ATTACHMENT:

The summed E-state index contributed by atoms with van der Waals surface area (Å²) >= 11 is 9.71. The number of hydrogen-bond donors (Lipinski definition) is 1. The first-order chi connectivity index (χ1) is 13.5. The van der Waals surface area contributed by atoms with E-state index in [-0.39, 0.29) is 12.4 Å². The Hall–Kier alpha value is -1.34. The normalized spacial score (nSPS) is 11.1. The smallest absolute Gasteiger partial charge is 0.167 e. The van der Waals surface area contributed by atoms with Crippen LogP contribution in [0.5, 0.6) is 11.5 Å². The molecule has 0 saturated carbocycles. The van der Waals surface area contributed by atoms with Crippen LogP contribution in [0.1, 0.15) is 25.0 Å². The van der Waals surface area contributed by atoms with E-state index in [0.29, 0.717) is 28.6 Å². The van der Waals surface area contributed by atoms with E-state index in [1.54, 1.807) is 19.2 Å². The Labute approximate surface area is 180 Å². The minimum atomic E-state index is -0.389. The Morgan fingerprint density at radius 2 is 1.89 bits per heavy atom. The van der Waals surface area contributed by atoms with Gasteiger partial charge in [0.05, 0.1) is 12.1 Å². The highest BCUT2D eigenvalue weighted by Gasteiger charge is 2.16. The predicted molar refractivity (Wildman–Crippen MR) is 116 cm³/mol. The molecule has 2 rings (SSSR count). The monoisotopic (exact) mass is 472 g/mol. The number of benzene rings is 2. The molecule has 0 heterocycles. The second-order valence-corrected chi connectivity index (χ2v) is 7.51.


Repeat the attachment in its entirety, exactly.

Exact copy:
The summed E-state index contributed by atoms with van der Waals surface area (Å²) >= 11 is 9.71. The number of hydrogen-bond donors (Lipinski definition) is 1. The first-order chi connectivity index (χ1) is 13.5. The van der Waals surface area contributed by atoms with E-state index in [-0.39, 0.29) is 12.4 Å². The Hall–Kier alpha value is -1.34. The normalized spacial score (nSPS) is 11.1. The smallest absolute Gasteiger partial charge is 0.167 e. The van der Waals surface area contributed by atoms with Crippen LogP contribution in [0.5, 0.6) is 11.5 Å². The molecule has 0 saturated carbocycles. The van der Waals surface area contributed by atoms with Crippen LogP contribution in [0.1, 0.15) is 25.0 Å². The van der Waals surface area contributed by atoms with E-state index in [0.29, 0.717) is 28.6 Å². The van der Waals surface area contributed by atoms with E-state index in [1.54, 1.807) is 19.2 Å². The Labute approximate surface area is 180 Å². The minimum atomic E-state index is -0.389. The Morgan fingerprint density at radius 2 is 1.89 bits per heavy atom. The van der Waals surface area contributed by atoms with Gasteiger partial charge in [0.05, 0.1) is 12.1 Å². The highest BCUT2D eigenvalue weighted by Gasteiger charge is 2.16. The predicted molar refractivity (Wildman–Crippen MR) is 116 cm³/mol. The molecule has 2 rings (SSSR count). The monoisotopic (exact) mass is 472 g/mol. The number of benzene rings is 2. The molecule has 0 heterocycles. The second-order valence-corrected chi connectivity index (χ2v) is 7.51.